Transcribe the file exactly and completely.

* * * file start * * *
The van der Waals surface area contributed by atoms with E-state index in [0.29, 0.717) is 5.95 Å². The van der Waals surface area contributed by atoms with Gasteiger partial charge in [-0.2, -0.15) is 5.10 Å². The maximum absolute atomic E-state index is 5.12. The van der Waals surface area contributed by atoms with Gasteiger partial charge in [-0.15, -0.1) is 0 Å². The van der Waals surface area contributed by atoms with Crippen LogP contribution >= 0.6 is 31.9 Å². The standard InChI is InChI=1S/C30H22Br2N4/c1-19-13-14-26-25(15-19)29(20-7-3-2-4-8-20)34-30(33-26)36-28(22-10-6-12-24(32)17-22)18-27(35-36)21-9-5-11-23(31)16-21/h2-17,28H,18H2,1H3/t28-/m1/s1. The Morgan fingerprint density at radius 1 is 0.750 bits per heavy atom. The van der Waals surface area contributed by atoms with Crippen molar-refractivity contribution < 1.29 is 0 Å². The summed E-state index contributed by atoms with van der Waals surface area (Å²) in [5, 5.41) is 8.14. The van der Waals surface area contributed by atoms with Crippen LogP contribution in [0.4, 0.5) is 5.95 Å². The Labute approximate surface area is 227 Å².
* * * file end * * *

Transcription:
The van der Waals surface area contributed by atoms with E-state index in [0.29, 0.717) is 5.95 Å². The van der Waals surface area contributed by atoms with Gasteiger partial charge in [-0.2, -0.15) is 5.10 Å². The maximum absolute atomic E-state index is 5.12. The van der Waals surface area contributed by atoms with Gasteiger partial charge in [-0.15, -0.1) is 0 Å². The van der Waals surface area contributed by atoms with Crippen LogP contribution >= 0.6 is 31.9 Å². The standard InChI is InChI=1S/C30H22Br2N4/c1-19-13-14-26-25(15-19)29(20-7-3-2-4-8-20)34-30(33-26)36-28(22-10-6-12-24(32)17-22)18-27(35-36)21-9-5-11-23(31)16-21/h2-17,28H,18H2,1H3/t28-/m1/s1. The Morgan fingerprint density at radius 1 is 0.750 bits per heavy atom. The van der Waals surface area contributed by atoms with Crippen molar-refractivity contribution < 1.29 is 0 Å². The summed E-state index contributed by atoms with van der Waals surface area (Å²) in [5, 5.41) is 8.14. The van der Waals surface area contributed by atoms with Crippen LogP contribution in [0.4, 0.5) is 5.95 Å². The Labute approximate surface area is 227 Å².